During the process of starting a new business, you will eventually come across a term that you may not have previously heard – KYC. Once you do hear it, though, it will most likely become one of the first and most important steps you take before actually getting your company off the ground. And once you discover all that it entails, you might question the importance of the whole process. But we are here to let you know that KYC is indeed a very important part of the startup process and can be fairly simple and straightforward to complete.
Know Your Customer (KYC) is a process used to verify the identity and other credentials of a financial services user. KYC practices in the US really got beefed up in 2001 as a part of the Patriot Act in the wake of 9/11. The process ensures the legitimacy of customers by verifying their identity for risk assessment. It is considered a major part of the due diligence processes to prevent fraud and financial crimes, such as money laundering.
Financial institutions, such as acquiring banks – those are the banks that accept your credit card transactions on your behalf and deposit cash into your checking account – are held to strict regulations and laws. The regulatory agencies and programs that dictate how KYC should be conducted often look like a bowl of alphabet soup was spilled onto a notepad. FinCEN, OFAC, SDN, BSA, KYC, AML, CDD, and EDD. The list of acronyms and initialisms abound. The Financial Crimes Enforcement Network (FinCEN), OFAC, and SDN all work together under the U.S. Department of the Treasury. The Office of Foreign Asset Control (OFAC), and the Specially Designated National (SDN) List are checked. Customer Due Diligence (CDD) is conducted to verify the personal identity of the individual or individuals signing on the application. Enhanced Due Diligence (EDD) is conducted to verify the identity and validity of the business. This is why when you apply for a merchant account, you’re often asked for a copy of your photo ID, articles of incorporation, and sometimes other business documents such as bank statements and income tax filings. We are trying to establish to the acquiring bank that you are a real person with a real business.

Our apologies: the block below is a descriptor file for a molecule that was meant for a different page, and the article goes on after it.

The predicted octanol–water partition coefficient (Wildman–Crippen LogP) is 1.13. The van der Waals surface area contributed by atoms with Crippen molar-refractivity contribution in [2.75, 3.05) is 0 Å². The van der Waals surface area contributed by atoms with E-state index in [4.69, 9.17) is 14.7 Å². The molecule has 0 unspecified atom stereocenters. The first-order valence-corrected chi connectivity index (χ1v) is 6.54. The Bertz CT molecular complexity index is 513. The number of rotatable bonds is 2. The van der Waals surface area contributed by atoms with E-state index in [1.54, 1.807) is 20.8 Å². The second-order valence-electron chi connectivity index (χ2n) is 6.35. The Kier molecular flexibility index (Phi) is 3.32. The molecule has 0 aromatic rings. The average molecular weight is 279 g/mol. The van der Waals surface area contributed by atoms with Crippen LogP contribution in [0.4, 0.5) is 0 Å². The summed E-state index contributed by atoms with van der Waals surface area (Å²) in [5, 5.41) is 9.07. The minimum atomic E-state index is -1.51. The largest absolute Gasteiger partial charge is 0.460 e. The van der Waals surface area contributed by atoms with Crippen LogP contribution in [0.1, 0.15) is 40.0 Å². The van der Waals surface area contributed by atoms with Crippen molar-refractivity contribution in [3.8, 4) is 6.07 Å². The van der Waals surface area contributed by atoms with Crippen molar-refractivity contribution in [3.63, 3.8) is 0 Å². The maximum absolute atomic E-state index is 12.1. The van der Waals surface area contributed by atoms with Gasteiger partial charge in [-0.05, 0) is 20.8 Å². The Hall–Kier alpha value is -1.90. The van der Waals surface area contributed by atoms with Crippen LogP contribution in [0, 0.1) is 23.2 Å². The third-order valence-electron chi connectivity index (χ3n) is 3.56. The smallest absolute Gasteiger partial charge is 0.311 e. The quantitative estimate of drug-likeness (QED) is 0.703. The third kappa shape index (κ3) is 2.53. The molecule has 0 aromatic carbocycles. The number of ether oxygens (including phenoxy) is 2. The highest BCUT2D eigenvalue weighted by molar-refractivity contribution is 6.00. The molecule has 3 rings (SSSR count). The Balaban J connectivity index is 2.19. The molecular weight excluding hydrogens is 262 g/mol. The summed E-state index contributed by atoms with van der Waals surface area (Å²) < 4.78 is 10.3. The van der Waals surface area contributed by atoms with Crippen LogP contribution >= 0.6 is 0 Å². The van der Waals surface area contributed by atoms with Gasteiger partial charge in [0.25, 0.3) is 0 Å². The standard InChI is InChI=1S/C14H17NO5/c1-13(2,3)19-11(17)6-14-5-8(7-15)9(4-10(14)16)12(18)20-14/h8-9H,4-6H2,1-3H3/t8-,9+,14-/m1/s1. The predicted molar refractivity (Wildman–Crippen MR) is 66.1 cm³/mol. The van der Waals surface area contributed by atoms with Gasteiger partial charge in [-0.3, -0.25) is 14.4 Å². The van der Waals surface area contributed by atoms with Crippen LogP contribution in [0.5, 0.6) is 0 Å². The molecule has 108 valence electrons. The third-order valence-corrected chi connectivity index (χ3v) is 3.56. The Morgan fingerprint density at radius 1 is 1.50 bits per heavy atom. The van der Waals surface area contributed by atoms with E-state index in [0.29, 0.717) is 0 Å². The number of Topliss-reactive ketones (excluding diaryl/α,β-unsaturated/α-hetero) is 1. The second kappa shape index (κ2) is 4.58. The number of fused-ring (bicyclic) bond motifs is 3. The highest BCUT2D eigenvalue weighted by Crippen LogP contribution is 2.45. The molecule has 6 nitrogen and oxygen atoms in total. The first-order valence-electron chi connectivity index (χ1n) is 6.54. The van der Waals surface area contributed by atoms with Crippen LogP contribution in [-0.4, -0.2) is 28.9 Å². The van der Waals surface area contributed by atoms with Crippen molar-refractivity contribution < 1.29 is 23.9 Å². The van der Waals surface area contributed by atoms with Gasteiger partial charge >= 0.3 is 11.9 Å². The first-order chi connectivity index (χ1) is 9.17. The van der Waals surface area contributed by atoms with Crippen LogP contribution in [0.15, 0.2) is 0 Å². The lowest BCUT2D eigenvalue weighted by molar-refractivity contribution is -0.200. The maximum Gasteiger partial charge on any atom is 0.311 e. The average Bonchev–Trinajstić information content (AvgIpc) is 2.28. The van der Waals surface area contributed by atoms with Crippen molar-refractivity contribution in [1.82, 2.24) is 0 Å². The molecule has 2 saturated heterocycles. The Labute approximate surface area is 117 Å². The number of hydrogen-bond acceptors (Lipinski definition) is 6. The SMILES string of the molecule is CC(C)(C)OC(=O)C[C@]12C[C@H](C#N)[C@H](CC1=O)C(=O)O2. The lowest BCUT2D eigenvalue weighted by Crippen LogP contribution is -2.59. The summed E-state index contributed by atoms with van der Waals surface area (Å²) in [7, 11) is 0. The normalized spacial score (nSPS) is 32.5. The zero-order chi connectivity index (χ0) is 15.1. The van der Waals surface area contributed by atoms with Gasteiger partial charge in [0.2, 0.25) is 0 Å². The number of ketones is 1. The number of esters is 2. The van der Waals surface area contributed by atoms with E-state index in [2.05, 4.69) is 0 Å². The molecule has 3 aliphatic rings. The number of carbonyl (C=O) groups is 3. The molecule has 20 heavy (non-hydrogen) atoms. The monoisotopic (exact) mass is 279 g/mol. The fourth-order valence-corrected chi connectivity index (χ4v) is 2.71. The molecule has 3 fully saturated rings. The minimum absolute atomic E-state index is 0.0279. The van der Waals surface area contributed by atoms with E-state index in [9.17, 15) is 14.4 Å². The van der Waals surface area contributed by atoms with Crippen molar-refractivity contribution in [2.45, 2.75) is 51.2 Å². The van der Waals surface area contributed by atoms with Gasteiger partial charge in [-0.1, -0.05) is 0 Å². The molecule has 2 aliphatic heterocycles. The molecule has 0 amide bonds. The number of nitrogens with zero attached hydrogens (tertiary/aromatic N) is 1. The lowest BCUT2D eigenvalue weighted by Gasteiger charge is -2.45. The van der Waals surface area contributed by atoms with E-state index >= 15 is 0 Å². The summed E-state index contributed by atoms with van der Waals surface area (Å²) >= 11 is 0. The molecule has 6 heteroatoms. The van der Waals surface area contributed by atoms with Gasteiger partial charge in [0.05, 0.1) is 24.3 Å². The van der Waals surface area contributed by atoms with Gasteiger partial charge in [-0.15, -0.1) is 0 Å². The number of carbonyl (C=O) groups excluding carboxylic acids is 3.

KYC verification can be carried out through different methods and will generally consist of the following stages or processes:
· Customer identification - obtaining personal data such as copies of valid identity documents, birth certificates, proof of address, and income documents to verify the identity of a customer.
· Risk-management - assessing and assigning a risk score based on profile, background information, and transaction data.
· Transaction monitoring - continuous tracking of transactions while registering the source of income.
Aside from the documents that are provided and collected during the application process, there are a lot of tools at our disposal to lend credence to the supporting documents. It’s when the combination of the supporting documents and a clean background come together to paint an accurate corroboration of what is represented on the merchant processing agreement that makes everyone happy and ultimately leads to a timely approval.
Applying for a merchant account is analogous to applying for a line of credit, and this line of credit often starts at $10,000 per month and can go up to millions of dollars per month. The banks extend these
lines of credit to businesses based on the documents and information provided by the business owner, often without ever meeting the business owners face-to-face. It may sound like a daunting task, but it’s not insurmountable with the proper guidance. Once that information is proven to be legitimate, a new business relationship is formed.
KYC also plays an important role in the merchant/customer relationship. Some of you reading this may operate a VOD, clip, or fan site, and as is par for the course, you may have whales – regular customers who spend large amounts of money – either in a single transaction or every month. Does your team have a protocol in place to verify the validity of these transactions? At the very minimum, a member from your customer relations team should be contacting new whales to get a copy of their ID, and you should have a credit card authorization form that they sign and send back to you stating that they are the authorized cardholder, and they are spending large sums of money at your digital properties. By building these interpersonal relationships and requesting a few documents, you, as a business owner, are conducting KYC to protect your business. Of course, as previously discussed, AVS and CVV should always be requested at the time of sale and never be recorded in writing. By conducting KYC, you’re protecting your business against fraud by creating a layer of trust between your business and the cardholder. You know the cardholder is whom they purport themselves to be, and you know the transaction is far less likely to result in a chargeback. In the unlikely event the transaction does become a chargeback, you now have additional documentation to submit during the rebuttal process to prove that you did have prior authorization for the transactions in question.
After all of this Know Your Customer talk, you may have questions about what your new business KYC process will look like, or you may be thinking about ways to implement or improve upon your own KYC process. We can help! The experts at MobiusPay will guide you each step of the way to ensure that your new business is KYC compliant and up and running in no time.Return to Blog